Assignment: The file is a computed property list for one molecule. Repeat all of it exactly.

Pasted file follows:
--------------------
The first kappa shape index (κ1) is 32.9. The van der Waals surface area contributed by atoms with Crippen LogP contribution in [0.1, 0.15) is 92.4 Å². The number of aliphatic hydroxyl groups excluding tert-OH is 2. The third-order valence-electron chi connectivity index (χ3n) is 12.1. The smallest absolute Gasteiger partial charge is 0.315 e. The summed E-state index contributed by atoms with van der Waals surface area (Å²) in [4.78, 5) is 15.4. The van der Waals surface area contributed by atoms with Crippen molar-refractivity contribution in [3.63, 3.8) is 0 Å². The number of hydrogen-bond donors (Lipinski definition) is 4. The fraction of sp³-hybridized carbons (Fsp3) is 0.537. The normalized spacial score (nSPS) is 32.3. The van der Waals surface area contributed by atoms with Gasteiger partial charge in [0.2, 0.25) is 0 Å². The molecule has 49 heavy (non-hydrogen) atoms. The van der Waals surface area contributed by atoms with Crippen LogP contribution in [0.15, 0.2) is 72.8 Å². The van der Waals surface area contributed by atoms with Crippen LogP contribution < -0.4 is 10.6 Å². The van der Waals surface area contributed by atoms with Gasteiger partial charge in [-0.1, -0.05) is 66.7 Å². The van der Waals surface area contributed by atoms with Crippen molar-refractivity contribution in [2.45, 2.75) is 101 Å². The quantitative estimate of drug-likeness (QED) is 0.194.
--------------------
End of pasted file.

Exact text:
The first kappa shape index (κ1) is 32.9. The van der Waals surface area contributed by atoms with Crippen LogP contribution in [0.1, 0.15) is 92.4 Å². The number of aliphatic hydroxyl groups excluding tert-OH is 2. The third-order valence-electron chi connectivity index (χ3n) is 12.1. The smallest absolute Gasteiger partial charge is 0.315 e. The summed E-state index contributed by atoms with van der Waals surface area (Å²) in [4.78, 5) is 15.4. The van der Waals surface area contributed by atoms with Crippen molar-refractivity contribution in [3.63, 3.8) is 0 Å². The number of hydrogen-bond donors (Lipinski definition) is 4. The fraction of sp³-hybridized carbons (Fsp3) is 0.537. The normalized spacial score (nSPS) is 32.3. The van der Waals surface area contributed by atoms with Gasteiger partial charge in [0.2, 0.25) is 0 Å². The molecule has 49 heavy (non-hydrogen) atoms. The van der Waals surface area contributed by atoms with Crippen LogP contribution in [0.15, 0.2) is 72.8 Å². The van der Waals surface area contributed by atoms with Crippen LogP contribution < -0.4 is 10.6 Å². The van der Waals surface area contributed by atoms with Gasteiger partial charge in [-0.1, -0.05) is 66.7 Å². The van der Waals surface area contributed by atoms with Crippen molar-refractivity contribution in [2.45, 2.75) is 101 Å². The quantitative estimate of drug-likeness (QED) is 0.194.